Crow on a winter morning,
the eucalyptus stand in the shade,
a cold wind comes off the lake.
I walk with the hood of my jacket
tied tight,
feeling ridiculous
when I pass the optimists with
the wind to their backs.

I wear the burgundy gloves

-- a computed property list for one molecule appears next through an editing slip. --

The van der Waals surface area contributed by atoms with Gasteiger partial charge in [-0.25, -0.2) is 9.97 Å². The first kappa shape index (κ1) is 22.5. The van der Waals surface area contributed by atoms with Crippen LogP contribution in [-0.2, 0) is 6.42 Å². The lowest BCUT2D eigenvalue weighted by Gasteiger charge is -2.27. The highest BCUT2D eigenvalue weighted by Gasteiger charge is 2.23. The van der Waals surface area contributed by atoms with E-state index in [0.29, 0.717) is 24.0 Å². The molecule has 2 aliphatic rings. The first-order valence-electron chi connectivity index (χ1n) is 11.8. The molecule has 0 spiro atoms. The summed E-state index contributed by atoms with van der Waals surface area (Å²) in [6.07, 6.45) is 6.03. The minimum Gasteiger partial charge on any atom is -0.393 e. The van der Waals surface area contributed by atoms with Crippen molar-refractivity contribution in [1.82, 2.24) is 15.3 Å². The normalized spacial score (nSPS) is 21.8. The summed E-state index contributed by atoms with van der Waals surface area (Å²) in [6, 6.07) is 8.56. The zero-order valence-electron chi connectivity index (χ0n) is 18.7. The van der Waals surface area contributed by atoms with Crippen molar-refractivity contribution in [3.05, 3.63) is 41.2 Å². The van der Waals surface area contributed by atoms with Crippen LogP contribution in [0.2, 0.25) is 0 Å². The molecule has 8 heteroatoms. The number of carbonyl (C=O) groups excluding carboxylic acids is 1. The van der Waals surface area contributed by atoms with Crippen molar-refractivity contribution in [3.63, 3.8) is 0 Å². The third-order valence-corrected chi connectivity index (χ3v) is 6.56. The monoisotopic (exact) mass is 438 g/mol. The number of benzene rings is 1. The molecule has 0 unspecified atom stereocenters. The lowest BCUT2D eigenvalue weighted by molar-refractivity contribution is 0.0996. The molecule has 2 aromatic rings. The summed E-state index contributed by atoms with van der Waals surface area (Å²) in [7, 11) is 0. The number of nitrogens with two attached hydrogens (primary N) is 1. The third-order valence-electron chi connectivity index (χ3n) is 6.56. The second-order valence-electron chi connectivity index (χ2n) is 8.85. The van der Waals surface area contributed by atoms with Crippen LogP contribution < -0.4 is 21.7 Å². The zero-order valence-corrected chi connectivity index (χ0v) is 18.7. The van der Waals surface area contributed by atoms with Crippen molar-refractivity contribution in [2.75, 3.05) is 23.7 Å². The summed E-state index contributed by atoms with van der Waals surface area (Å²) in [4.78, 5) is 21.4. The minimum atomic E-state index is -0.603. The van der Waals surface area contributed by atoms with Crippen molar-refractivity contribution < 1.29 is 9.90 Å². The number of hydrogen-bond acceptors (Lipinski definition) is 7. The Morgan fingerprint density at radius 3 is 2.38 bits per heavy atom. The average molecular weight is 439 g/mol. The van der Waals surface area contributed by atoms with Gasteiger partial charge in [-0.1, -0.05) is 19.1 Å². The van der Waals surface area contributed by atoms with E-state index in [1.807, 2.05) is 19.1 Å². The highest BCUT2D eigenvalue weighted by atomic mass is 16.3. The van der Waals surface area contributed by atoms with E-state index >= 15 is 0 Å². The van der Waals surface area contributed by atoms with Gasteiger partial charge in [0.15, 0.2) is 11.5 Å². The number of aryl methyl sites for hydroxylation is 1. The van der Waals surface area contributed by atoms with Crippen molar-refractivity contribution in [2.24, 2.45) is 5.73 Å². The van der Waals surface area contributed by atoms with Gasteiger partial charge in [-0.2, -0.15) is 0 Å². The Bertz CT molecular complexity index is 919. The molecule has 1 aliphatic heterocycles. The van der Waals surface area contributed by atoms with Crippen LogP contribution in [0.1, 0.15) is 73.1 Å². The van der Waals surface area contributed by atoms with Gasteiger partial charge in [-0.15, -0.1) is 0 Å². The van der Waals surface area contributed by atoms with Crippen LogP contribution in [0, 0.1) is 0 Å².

which make me feel childlike
and think of last winter’s poems,
of seasons vs. years.

Later at my desk
my fingers are even colder,
as I sort and clean and file
the debris that has piled up
since Thanksgiving.
My knees like snow caps
exposed to the floor-length glass.

Winter has hit hard
as I had hoped it would not,
as I always hope
it won’t.